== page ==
May a mixed bag for retail sales
WASHINGTON — Retail spending for the month of May experienced a slight drop of 0.2% to $387.1 billion, though the advanced estimates noted that May sales were 7.7% higher than the year-ago period, the U.S. Census Bureau said Tuesday.
The government agency also reported that total sales for the March through May period were up 7.5% from the same period a year ago.
Across retail sectors, grocery stores during May continued on an upward trend, rising 1.7% to nearly $46.7 million, up from $45.9 million in April. Health and personal care stores gained traction after seeing a decline last month of 0.3% — the U.S. Census Bureau said May sales rose 1.3% to $22.8 million.
Although advanced estimates for pharmacies and drug stores are not included in the report, the U.S. Census Bureau reported a decline in sales to about $18.6 million in April, down from nearly $19.9 million in March.
Commenting on the sales results, the National Retail Federation said that the industry isn’t immune to other economic factors, such as employment rates and housing, and that lackluster sales do not come as a surprise to retailers.
"After a string of disappointing government reports relating to economic activity and employment, May’s retail report supports the idea of the economy hitting a soft patch," NRF chief economist Jack Kleinhenz said. "Though consumers are spending cautiously, we are not seeing them cut out new purchases completely, signaling there is a distinct appetite to spend if economic conditions let them."
NRF added that it expected sales to pick up again in time for the back-to-school season, which, according to a PriceGrabber survey, may start later this year.
Consumer spending continues to take a hit, Deloitte Consumer Spending Index finds
NEW YORK — Rising unemployment claims, coupled with rising food and energy prices, prompted a decline in consumer spending outlook for May, according to Deloitte.
The Deloitte Consumer Spending Index, which is comprised of four components — tax burden, initial unemployment claims, real wages and real home prices — fell to 2.66%, from an upwardly revised gain of 3.29% a month ago.
“The labor market indicators are the primary cause of weakness in the index; however, the economy is up against other temporary headwinds that suggest weak growth may persist for the near term,” Deloitte’s chief economist and author of the monthly index Carl Steidtmann said. “Rising food and energy prices continue to hurt real wages, which combined with Americans’ insecurities about the job market, compound the pressure on consumer spending.”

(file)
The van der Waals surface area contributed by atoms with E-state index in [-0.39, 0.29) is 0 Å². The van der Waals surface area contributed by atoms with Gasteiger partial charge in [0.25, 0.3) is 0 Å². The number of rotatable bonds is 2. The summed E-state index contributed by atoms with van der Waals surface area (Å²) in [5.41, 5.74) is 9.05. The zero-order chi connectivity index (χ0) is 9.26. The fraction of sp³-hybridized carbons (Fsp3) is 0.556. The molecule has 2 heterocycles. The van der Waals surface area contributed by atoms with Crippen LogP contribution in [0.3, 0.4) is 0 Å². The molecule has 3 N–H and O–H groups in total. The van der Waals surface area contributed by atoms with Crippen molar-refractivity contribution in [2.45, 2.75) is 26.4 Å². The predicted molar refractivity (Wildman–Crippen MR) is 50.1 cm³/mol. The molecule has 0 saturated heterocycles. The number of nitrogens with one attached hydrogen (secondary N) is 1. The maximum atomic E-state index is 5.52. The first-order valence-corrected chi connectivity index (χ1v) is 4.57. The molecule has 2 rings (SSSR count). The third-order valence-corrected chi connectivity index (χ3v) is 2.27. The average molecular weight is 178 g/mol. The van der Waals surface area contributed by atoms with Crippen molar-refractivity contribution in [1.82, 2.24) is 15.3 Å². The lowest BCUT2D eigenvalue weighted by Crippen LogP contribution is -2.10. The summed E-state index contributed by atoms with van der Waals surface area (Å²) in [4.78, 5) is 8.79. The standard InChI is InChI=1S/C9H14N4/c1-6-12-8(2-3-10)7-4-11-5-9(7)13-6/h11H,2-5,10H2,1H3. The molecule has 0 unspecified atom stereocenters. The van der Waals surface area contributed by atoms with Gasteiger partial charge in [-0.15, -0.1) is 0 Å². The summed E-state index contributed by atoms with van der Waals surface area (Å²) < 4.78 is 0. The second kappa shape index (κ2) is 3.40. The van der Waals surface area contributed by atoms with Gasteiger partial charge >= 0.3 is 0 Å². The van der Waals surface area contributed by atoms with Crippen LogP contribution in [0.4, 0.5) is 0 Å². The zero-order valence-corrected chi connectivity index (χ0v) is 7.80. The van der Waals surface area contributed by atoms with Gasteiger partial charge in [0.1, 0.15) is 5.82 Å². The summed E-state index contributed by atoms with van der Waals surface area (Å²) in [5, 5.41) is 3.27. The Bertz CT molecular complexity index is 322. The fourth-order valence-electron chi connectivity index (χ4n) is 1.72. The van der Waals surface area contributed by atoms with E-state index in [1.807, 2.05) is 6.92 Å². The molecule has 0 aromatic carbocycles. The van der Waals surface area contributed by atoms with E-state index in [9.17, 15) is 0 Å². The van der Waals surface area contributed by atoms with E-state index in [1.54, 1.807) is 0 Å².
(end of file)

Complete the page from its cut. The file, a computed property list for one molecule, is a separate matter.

In April, the index experienced the sharpest single-month decline since November 2007.
Consumers likely putting off back-to-school shopping
LOS ANGELES — Back-to-school shopping likely will take place even later this year than in 2010, as consumers hope to score last-minute deals, the latest forecast from PriceGrabber revealed.
PriceGrabber, a part of Experian, found that 95% of consumers are planning to use some sort of money-saving technique when back-to-school shopping, and they plan to start shopping later in 2011 than they did in 2010.
According to the survey, 49% of back-to-school shoppers plan to make purchases in August, compared with 38% who said that in 2010. Only 14% said they will begin shopping in June, versus 26% in 2010.
PriceGrabber found that the reason for the delay is because shoppers want more time to compare prices online and take advantage of last-minute discounts. The survey found that 69% of consumers will shop online or use comparison shopping websites, and 41% will visit retailer websites to print out coupons.
Though shoppers may be delaying their purchases, economic concerns have most saying they will spread them out, with 55% saying they will distribute the cost of purchases over a longer time period.
"While the economic climate is beginning to improve, we are not surprised to see that back-to-school shoppers remain cautiously optimistic," PriceGrabber general manager Graham Jones said. "Further analysis of the data supports the idea that consumers are careful to distribute their purchases over an extended period, if possible. However, shoppers are also becoming increasingly savvy and open to taking advantage of online shopping solutions that they may not have considered in the past, as can be seen by many consumers’ decisions to begin shopping at a later date."
When back-to-school shoppers do get around to making purchases, they will be budget-conscious. Of the consumers who are shopping for back-to-school items this year, 52% planned to spend as much as they did last year, and 35% planned to spend less. Only 13% planned to spend more this year because of the economic recovery.
The survey was conducted between May 12 and 19 and includes responses from 2,612 U.S. online consumers.